In 2016, the SAMRC partnered with the P5, a public private partnership including the NIH and the Bill and Melinda Gates Foundation (BMGF) and the HIV Vaccine Trials Network (HVTN) and a number of researchers to launch the world’s first HIV vaccine efficacy study in seven years at 15 research sites across the country. The study, called HVTN 702, aims to establish whether an experimental vaccine regimen safely prevents HIV infection among South African adults. It involves a new version of the only HIV vaccine candidate yet shown to provide some protection against the virus and will complete enrolment of this trial early next year, making it the largest and most advanced HIV vaccine clinical trial to take place globally.
In 2017, the SAMRC in partnership with Johnson and Johnson, the NIH, the BMGF and the HVTN embarked on a new proof-of-concept study called Imbokodo, which is enrolling 2,600 HIV-negative women aged 18 to 35 years in sub-Saharan Africa.
This study is testing a number of two experimental vaccines to prevent HIV. “We are in the golden age of HIV vaccine science and hope to, in the next four years, be a game changer and bring valuable tools to the public to protect communities from HIV,” says Professor Gray.
The HIV Prevention Research Unit (HPRU) of the SAMRC is participating in a number of vaccine trials supported by our international partners. The trials are conducted among six different communities in the greater Durban area. “The participants and the community are fully supportive in our quest for an HIV prevention vaccine,” says Professor Gita Ramjee, Unit Director of HPRU. Results from both these studies (Uhambo and Imbokodo) are expected around 2020/21.
Biomedical prevention interventions against HIV/AIDS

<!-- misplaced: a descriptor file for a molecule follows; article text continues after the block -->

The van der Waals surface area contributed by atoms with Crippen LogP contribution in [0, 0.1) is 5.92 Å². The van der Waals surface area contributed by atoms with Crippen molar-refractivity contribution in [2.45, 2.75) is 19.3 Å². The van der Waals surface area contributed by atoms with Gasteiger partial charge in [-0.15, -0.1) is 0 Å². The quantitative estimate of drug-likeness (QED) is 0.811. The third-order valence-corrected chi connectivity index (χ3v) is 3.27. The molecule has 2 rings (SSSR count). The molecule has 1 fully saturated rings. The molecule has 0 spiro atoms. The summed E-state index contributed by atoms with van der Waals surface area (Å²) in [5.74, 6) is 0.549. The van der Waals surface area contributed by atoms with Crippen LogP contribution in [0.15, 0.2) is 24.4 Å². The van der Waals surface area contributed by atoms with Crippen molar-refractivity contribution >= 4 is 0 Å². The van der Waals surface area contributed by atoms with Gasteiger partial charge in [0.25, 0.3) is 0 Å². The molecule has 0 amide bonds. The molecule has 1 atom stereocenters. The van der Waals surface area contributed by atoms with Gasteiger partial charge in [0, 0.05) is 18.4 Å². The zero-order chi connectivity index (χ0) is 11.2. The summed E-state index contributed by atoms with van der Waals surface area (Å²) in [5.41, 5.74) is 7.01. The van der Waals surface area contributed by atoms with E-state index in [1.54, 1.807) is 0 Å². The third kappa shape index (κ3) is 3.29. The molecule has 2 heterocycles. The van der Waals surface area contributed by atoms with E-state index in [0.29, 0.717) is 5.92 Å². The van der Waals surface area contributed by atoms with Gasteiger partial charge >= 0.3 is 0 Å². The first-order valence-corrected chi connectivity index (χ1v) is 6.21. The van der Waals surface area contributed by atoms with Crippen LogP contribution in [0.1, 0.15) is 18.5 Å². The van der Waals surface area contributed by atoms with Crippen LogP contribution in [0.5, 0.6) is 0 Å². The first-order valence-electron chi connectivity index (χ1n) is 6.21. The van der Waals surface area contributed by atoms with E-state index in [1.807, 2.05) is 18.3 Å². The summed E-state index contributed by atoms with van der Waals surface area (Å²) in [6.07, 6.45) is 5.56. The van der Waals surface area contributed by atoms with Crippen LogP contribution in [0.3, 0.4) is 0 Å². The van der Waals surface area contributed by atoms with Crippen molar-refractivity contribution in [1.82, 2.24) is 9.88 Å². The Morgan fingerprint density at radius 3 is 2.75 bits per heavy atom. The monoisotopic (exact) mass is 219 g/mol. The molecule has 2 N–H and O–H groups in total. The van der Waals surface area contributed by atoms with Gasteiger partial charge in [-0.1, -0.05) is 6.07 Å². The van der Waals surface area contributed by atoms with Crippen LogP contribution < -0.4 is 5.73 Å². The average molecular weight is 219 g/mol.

HPRU conducts epidemiological, behavioural, basic science and clinical studies to investigate the vulnerability of women to HIV infection. According to Prof Ramjee, structural, behavioural and biological factors are important when considering HIV acquisition in women. As such, the Unit embarked on the ASPIRE trial, which was conducted at 15 sites in Uganda, Malawi, Zimbabwe and South Africa between August 2012 and June 2015. The aim of the study was to test the efficacy of a vaginal dapivirine ring in HIV prevention. It showed a 27% reduction in HIV acquisition among women using the dapivirine ring compared to women using a ring without dapivirine. In a second trial, The Ring Study, conducted at seven sites in South Africa and Uganda, showed a 31% reduction in HIV acquisition among women using the dapirivine ring.
“It is the first time in the history of HIV prevention research in women, that a trial showed significant results in preventing HIV in women. More importantly the use of the ring was acceptable for use by women themselves as it is discreet,” says Professor Ramjee. “We hope that the ring will be an additional HIV prevention option to male and female condoms, PreExposure prophylaxis, using antiretroviral drugs and medical male circumcision among others.”
To the Editor:
Visit our website for more information on our various HIV projects: www.samrc.ac.za
Tel: +27 71 214 5272